I moved over to one of the chairs and sat in it, watching the door. I wasn't sure where I was, or quite how I'd gotten there. But I didn't feel anxious. That surprised me, slightly. It occurred to me that, not knowing where I was should have made me worry. But it simply didn't.
I closed my eyes and sunk deeper into the chair. For all their simplicity--it was very comfortable. For the first time in months, I felt like I could fall asleep and sleep for hours and hours, uninterrupted. As I sat, waiting, time seemed to move quickly around me.
A very soft knock at the door opened my eyes as the handle turned with a click.
I stood as it opened and I found myself face to face with a kind, familiar face.
My second grade teacher, Mrs. Linden.
Her face, just as I remembered it, smiled at the surprise she saw play across my features. Her gray hair, plaited into a braid. Smile lines around her mouth and eyes. I even glanced down to notice her hands, which had always been dusted with chalk as she waved them around energetically. They were clean now, but still looked just as wrinkly and soft.
Stepping forward into the room, she put her arms around me briefly and reached up to touch her cheek to mine. I was surprised to find that I was taller than her. When I'd seen her last, that had been different. Some things had changed.
"It's good to see you, Anna" she said, cheerfully, "I have to say I wasn't expecting to see you yet, but I'm glad just the same."
"You too" I responded automatically, pausing briefly to wonder what she meant by "yet." I hadn't really expected to see her again, ever.
She gestured to the chairs, "Please, sit! Let's catch up and chat for a few minutes. I'm sure you have questions."
I took my seat again and she went and sat opposite me. I looked at her and was aware that her hazel eyes were looking at me very intently, if kindly. Searching for something. I was the first to look away and down at the peony.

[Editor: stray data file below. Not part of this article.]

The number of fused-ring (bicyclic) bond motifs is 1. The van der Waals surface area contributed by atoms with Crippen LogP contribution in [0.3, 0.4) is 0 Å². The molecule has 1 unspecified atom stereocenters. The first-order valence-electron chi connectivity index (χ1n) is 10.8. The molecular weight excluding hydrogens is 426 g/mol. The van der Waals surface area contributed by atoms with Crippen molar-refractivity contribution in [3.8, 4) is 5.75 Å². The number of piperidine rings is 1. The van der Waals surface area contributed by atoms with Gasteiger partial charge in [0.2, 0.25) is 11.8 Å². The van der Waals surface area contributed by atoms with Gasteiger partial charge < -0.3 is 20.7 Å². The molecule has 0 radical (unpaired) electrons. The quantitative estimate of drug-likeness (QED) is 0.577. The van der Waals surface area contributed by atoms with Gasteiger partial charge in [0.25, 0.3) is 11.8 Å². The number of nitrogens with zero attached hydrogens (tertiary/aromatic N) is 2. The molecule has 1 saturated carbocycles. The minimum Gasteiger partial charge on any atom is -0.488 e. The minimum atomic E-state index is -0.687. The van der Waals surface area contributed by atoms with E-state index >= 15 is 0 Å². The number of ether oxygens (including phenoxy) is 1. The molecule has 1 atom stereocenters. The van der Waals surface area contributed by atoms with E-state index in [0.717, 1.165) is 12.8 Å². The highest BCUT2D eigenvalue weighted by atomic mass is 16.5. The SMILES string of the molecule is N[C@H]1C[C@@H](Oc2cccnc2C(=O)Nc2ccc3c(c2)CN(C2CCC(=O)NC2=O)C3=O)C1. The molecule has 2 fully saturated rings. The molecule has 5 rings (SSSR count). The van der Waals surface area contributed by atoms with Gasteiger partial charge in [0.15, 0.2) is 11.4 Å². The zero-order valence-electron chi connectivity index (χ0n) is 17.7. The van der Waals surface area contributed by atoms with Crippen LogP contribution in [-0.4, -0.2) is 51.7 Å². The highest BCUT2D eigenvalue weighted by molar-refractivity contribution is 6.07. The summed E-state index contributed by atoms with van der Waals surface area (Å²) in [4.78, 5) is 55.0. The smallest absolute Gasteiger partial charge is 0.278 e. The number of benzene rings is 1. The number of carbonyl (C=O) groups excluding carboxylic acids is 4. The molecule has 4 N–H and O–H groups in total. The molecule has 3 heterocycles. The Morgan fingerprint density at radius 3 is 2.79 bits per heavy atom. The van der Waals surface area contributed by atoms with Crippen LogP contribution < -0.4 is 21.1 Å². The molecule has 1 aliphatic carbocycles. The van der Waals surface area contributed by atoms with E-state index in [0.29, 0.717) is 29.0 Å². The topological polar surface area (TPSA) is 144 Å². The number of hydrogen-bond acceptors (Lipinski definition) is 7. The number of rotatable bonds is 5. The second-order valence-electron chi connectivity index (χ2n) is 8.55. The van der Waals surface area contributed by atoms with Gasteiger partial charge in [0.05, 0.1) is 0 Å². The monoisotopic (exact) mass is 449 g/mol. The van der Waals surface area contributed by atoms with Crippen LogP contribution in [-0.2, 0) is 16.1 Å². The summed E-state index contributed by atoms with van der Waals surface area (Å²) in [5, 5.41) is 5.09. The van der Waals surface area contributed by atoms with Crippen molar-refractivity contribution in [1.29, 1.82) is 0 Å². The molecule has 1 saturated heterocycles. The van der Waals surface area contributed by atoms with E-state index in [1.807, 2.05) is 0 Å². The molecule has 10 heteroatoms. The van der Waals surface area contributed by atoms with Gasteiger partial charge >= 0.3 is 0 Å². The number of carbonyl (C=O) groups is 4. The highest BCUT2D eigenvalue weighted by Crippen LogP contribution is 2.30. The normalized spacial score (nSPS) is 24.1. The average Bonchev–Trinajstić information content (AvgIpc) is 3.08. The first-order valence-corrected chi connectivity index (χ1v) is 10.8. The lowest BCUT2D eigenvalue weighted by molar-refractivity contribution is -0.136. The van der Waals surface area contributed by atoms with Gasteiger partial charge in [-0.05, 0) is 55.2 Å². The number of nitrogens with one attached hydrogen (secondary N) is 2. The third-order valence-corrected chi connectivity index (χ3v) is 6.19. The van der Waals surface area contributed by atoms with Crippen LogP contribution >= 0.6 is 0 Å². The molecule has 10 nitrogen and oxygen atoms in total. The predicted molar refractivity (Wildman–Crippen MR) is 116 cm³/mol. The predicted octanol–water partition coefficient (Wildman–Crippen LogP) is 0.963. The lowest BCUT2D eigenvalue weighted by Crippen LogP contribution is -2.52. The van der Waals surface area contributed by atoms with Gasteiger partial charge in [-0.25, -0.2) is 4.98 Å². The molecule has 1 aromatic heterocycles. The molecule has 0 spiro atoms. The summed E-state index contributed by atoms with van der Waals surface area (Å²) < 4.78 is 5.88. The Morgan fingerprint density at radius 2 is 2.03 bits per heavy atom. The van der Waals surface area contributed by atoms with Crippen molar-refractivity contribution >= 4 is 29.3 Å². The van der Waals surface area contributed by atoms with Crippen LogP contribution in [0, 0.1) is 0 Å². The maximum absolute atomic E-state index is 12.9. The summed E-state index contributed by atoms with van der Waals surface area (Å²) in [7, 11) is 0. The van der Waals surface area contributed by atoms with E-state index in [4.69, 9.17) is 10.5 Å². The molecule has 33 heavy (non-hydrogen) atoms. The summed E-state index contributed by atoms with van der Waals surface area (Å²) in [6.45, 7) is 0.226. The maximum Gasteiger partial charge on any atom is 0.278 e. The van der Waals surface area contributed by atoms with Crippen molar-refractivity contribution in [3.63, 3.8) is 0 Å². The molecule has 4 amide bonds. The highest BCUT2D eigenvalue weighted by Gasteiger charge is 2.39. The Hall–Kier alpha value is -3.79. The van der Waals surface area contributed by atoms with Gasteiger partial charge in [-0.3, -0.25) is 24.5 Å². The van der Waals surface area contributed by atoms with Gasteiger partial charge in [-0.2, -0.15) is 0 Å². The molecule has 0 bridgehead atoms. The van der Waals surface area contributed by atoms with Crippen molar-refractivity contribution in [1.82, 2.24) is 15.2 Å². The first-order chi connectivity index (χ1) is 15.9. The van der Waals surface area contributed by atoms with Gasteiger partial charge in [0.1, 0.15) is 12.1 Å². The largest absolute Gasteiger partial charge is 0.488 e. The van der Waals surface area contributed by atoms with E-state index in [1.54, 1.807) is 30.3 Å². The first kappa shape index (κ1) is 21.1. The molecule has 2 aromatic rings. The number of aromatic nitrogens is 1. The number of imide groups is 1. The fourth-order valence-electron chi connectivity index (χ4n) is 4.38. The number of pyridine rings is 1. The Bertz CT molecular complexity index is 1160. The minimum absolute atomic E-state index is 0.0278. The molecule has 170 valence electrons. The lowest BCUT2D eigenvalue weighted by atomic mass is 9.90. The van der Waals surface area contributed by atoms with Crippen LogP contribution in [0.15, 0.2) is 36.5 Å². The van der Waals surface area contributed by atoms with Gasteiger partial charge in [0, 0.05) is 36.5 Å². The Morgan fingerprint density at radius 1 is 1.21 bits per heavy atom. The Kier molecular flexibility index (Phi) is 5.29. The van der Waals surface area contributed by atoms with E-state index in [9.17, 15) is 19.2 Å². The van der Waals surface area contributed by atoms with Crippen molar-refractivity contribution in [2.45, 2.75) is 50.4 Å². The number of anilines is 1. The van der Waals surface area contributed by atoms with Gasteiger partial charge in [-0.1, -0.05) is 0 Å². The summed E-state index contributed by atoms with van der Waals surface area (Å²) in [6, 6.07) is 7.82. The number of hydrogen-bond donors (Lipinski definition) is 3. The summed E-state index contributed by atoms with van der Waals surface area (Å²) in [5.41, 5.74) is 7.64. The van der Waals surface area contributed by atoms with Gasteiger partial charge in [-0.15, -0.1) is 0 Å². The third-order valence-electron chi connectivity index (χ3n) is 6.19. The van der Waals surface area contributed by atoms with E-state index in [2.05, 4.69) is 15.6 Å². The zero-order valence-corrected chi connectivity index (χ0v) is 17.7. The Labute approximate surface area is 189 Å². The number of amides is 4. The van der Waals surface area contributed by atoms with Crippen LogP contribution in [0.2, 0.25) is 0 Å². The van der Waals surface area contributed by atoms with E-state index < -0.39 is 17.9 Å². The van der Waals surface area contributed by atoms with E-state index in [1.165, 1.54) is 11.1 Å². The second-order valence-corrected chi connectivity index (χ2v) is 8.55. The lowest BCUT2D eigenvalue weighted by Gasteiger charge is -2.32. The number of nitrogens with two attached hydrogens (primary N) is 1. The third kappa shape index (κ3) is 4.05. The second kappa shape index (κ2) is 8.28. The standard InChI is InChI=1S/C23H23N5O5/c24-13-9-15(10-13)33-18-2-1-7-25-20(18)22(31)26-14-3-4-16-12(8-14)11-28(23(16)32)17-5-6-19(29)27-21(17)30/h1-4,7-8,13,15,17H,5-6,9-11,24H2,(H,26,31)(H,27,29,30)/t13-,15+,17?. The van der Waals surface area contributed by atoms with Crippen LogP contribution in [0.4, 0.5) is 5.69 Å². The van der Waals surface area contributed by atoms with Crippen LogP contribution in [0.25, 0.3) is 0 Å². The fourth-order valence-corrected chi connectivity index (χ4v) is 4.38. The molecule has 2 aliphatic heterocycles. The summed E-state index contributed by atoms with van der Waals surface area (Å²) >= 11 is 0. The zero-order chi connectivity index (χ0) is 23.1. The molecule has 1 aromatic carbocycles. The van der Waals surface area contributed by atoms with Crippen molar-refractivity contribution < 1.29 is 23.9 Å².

"I love peonies. But they're out of season right now."
"Yes, I would've imagined you'd like them. They're some of my favorites as well."
After a pause, I looked at her again. She sat back in her chair. She had on a forest green corduroy jumper with a peach turtleneck under it. Just like I remembered her.
Finally, I took a breath and said "I don't know where I am."
She nodded, but said nothing.
"I don't even really know how I got here" I laughed, embarrassed.
"Don't worry about that. I think you'll find if you think hard enough, you'll remember. But it's really not important" was her easy reply.
"Oh, well. I guess if it doesn't matter... can you tell me where I am, though?"
And as suddenly as I had uttered it, I felt a tremble of unexplicable sadness that took me by surprise. My eyes sought hers and suddenly there was a flash of remembering. I realized that tears were springing to the corner of my eyes and my hand flew to my mouth. Mrs. Linden knelt quietly by my chair, her hand on my knee.
I was shaking my head, trying to decipher the memories that were suddenly spreading out before me. Memories that didn't seem to be my own, because I wasn't in them.
Placing her hand on my cheek, Mrs Linden lifted my head and said "Yes, Anna. What you're remembering? Yes."
I stood suddenly, and she knelt back--looking up at me.
"I'm dead." I whispered.
"Yes." was her soft, sympathetic reply.